I heard them talk about “Slumdog Millionaire” I could tell they never saw many of Boyle’s other films, but were now looking. Ok it’s teams that make films, but personal brand names front films, whether star, director, producer etc.
If we want to label ourselves, lets start doing it with personal branding. Who types in “indie film” when they want to see a flick. Thats such a broad search. Build on your personal brand, and if people like your work, you want them to start searching for your name in future.
I dont want to be indie, mumblecore, fandependent, cult, exploitation, Dogme 95, whatever! It goes against the very nature of wanting to be an individual voice.
I agree. Lets dump indie once and for all. Its lost the spirit of what it used to represent. Although, I dont know if it ever really did mean “indie”, when you always had to rely on distribution
Now I have got to change @indiemoviemaker to little old me! @davidpbaker Damm! I need me an Elvis like name now! Something that will stand out!
Great post again. Thanks Tyler, Maria
Cheers for having a read! I’ve long loathed the term “indie.” Any word that has so many connotations and meanings deadens the impact of the original word, rendering it useless.
I apply the maxim I kept while training as a composer to all forms of art – if it sounds good, it is good. Doesn’t matter how it was made.
And may I suggest @davidelvisbaker? =)
Cheers again for having a read!
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David – you’re comments and point of view are always refreshing.
You bring up a good point. No one is ever going to Google “indie film” when looking for a film. So the individual brand is important, and becoming more important every day. As social media grows and morphs into something bigger it will be a person’s brand that will be their calling card.
Regarding independent film in general – today it’s rare that a film made for NO money is ‘recognized’ at film festivals or by the public. Even the low budget ‘independent movie’ “Paranormal Activity” wasn’t independent. Paramount created a demand with a huge marketing campaign that most independent producers could never afford.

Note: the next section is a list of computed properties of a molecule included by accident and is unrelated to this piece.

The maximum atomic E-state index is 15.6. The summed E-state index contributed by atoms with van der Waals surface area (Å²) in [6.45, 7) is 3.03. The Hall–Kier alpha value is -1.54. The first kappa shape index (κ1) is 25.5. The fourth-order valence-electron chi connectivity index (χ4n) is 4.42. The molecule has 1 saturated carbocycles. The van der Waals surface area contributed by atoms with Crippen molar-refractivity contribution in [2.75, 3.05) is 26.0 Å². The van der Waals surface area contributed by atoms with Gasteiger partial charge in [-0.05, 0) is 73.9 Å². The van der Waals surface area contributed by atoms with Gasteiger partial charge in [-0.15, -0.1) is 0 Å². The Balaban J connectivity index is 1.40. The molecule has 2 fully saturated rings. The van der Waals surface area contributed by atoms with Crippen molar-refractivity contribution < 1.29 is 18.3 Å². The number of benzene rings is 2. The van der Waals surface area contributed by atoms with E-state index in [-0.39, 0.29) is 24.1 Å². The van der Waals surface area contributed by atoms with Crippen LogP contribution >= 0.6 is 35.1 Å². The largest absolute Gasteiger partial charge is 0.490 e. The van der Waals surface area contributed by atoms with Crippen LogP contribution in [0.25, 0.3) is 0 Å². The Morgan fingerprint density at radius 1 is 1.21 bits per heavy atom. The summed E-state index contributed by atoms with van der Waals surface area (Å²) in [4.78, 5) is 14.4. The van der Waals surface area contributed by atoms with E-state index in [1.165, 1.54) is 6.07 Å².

And the Sundance Film Festival has created a whole new category for truly independent films this year, because over the last several years the films at the festival have all been backed by big studios with money.
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Hallelujah, Tyler, I couldn’t have said it better myself, and I’ve tried, several times, to do just that. You and David have articulated exactly what I think talent in the studio system and outside of it need to hear. My rambling, incoherent (compared to yours) thoughts on all things ‘indie’ and ‘studio’ centered on one gripe, the pseudo-rivalry of studio and independent films and filmmakers, and one simple question, “Aren’t we all trying to accomplish the same thing?”
And right here on Maria Lokken’s excellent blog, you’ve said it in a single word: entertain. The means may be different, but the end result is the same, a movie, and hopefully the pinnacle of results, a movie people want to see. My hope was to write a post successfully lobbying for a convergence of the two, for the studio people to get a little more indie and for the indie people to get a little more studio (i.e. commercial). I like your suggestion much better.
Drop the labels and stick to the title: filmmaker. Thank you Mr. Weaver, Ms. Lokken, and Mr. Baker.
Great post. Couldn’t agree more! I felt that the word “indie” brought up many different ideas, many that I didn’t feel I fit when I was promoting. So I started personal branding in 2008. Best thing I did besides making my film. To mash yourself into some sort of collective group of people who aren’t remotely the same is stupid! We are all unique. We hopefully all have a unique look at the world, unique style, perspective, etc. This is what makes each one of us marketable. That’s really the only thing that is trully marketable. The rest is just pointless babble (the whole “indie” thing).
Justin, John –
Thanks so much for your kind comments.
I have to give props to Buzz McLaughlin on the Sensation of Sight blog for putting it wonderfully (and mentioning this article) (http://www.thesensationofsight.com/part-24-musings-on-the-future-of-independent-film-distribution.html)
“What’s transpiring, I believe, is the beginning of a new golden age for filmmakers when the word “independent” or “indie” attached to who we are as artists and producers will be as obsolete and irrelevant as the word ‘motor’ is to ‘car.'”
Thanks again for reading, guys!
Licensing and Branding is a constant marketing of the name/title/company you intend to get noticed and remembered by the public. There is a reason Paris Hilton’s dog is famous… if you spent $5,000/month – you would be famous too.
Having a P.R. firm may get your name out there but it is quality of what you do that will get you noticed and in the masses mindshare.
Provide great content and make it so!!!